The Weekly Check-Up Atlanta

Lost in the Ruins of the Food Pyramid

This is the first of two parts about the USDA’s attempt to guide the American diet and the famous, but now defunct graphic.

Building the Pyramid

The American diet is famously terrible. The obesity epidemic, which has been gaining momentum for years, has impressive reach; more than a third of all people in this country are now obese. The reasons for this epidemic are complicated and multi-factorial, and it has no easy solutions. One misguided public health awareness campaign trying to tackle the obesity epidemic serves as an example of how the best intentions can lead to unforeseen consequences.

The USDA has been trying to guide the eating habits of the United States population since the end of the 19th century. Early on it was recognized that the guidelines had to be simple to understand and remember. For most of the 20th century these guidelines were distributed in schools and were very simple. From the post war years to 1992 there were only 4 food groups (Fruits and vegetables, dairy, meat and cereals) and not much guidance on how much one should eat. In the early 90’s, the USDA decided to update these recommendations with a new, easy to understand way to display it. If it were simple, any one could follow its directions and improve their diet. Thus, the food pyramid was made.

The Pyramid’s Shadow

This influential graphic was ubiquitous. It could be found on the sides of cereal boxes, the walls of school cafeterias and classrooms through out the 90’s and early last decade. It said how much of each of the 6 different food groups you should eat. This guideline was visually appealing and easy to implement. People knew the food pyramid and followed it.

While the pyramid had the best intentions, the simplicity of the graphic was misleading; you could follow the pyramid and still eat unhealthily. For example, 6-11 servings of many of the foods shown on the bottom layer (such as spaghetti, white bread and other non-whole wheat starches) is too much. Excess carbohydrate consumption is associated with the development of diabetes and obesity. The pyramid made no distinction between a whole grain slice of bread and a piece of white bread. There is a huge difference in how your body deals with whole grains versus refined, white bread products. Further more, one of the carbohydrates most implicated in the obesity epidemic, the potato, is included as a vegetable! Sure it grows on a plant but it is one of the largest sources of carbohydrates for Americans and should be included in the carbohydrate food group. Unfortunately the graphic represented what the average American actually ate, not how much they should eat.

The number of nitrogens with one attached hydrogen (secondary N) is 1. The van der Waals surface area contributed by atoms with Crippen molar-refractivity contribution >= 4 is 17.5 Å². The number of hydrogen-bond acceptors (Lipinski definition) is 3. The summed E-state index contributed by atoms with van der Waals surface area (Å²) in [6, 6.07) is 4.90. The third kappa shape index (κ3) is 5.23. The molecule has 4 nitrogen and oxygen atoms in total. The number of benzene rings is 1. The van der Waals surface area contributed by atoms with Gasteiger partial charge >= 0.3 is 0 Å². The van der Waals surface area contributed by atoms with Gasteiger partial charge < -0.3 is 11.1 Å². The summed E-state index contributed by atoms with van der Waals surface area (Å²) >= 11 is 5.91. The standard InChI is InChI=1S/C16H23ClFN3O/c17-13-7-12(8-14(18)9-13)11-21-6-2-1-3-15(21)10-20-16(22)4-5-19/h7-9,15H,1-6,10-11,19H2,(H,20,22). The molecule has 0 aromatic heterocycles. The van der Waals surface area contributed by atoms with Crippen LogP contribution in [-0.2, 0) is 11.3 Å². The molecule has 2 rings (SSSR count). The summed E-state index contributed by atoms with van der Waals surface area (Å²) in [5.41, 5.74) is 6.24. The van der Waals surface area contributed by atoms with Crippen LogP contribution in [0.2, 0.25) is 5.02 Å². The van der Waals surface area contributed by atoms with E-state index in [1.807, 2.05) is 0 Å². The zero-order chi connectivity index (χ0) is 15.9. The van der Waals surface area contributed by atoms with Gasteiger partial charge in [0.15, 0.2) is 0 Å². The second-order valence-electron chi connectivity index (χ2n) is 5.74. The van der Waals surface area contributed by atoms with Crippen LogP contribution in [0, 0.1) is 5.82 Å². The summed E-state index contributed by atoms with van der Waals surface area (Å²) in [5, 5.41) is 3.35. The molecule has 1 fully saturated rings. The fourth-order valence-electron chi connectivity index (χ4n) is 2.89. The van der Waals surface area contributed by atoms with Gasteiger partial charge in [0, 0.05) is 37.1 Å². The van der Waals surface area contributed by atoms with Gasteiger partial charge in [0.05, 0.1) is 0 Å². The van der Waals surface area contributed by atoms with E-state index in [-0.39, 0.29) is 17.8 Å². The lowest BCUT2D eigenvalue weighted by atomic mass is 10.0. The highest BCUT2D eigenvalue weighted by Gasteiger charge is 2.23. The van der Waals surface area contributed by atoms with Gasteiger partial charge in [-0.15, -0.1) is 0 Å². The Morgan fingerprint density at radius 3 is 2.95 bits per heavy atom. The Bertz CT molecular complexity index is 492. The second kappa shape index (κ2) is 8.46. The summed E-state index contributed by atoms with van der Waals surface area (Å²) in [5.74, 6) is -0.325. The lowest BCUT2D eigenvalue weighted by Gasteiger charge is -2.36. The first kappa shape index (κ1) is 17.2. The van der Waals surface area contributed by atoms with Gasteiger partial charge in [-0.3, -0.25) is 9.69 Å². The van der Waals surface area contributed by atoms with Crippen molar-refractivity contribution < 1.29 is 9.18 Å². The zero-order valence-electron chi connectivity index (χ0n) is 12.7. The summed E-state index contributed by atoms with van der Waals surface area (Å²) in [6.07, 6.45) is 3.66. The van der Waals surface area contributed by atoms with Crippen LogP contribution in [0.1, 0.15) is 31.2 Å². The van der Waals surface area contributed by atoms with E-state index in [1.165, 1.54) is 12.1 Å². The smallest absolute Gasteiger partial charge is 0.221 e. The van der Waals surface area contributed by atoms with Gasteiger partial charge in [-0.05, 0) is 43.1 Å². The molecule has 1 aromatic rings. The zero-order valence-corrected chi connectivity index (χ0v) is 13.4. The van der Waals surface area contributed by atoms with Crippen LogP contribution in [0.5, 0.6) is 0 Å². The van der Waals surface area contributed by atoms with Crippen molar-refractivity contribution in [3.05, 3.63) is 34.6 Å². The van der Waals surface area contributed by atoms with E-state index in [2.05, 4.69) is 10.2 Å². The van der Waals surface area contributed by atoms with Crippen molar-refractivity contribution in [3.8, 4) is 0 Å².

The Pyramid Crumbles

As obesity rates continued unabated, the old food pyramid began drawing more and more criticism for its short falls. The USDA realized that something had to change. Critics agreed that the pyramid was based on out-of-date evidence. Research shows that a diet heavy in fruits and vegetables is best. Fat, which was villain-ized on the old pyramid, is actually good in appropriate quantities if it comes from plant and fish oils. The food pyramid had to be revamped to include more fruits and vegetables, less carbohydrates and including other lifestyle factors such as exercise and portion control.

The USDA had to come out and say that most Americans ate poorly and were getting fat. They were hesitant, just as you would be hesitant to tell your wife she looked fat in that old dress she pulled from the back of the closet. The cold hard reality is that Americans needed to exercise more, eat fewer calories and get rid of the processed sugars, grains and foods and the USDA knew that Americans wouldn’t be happy.
Check in soon to read how the USDA tried to lead us out of the ruins of the food pyramid. You will have to decide for yourself how lost we are.

Be well,

Dr. Bruce Feinberg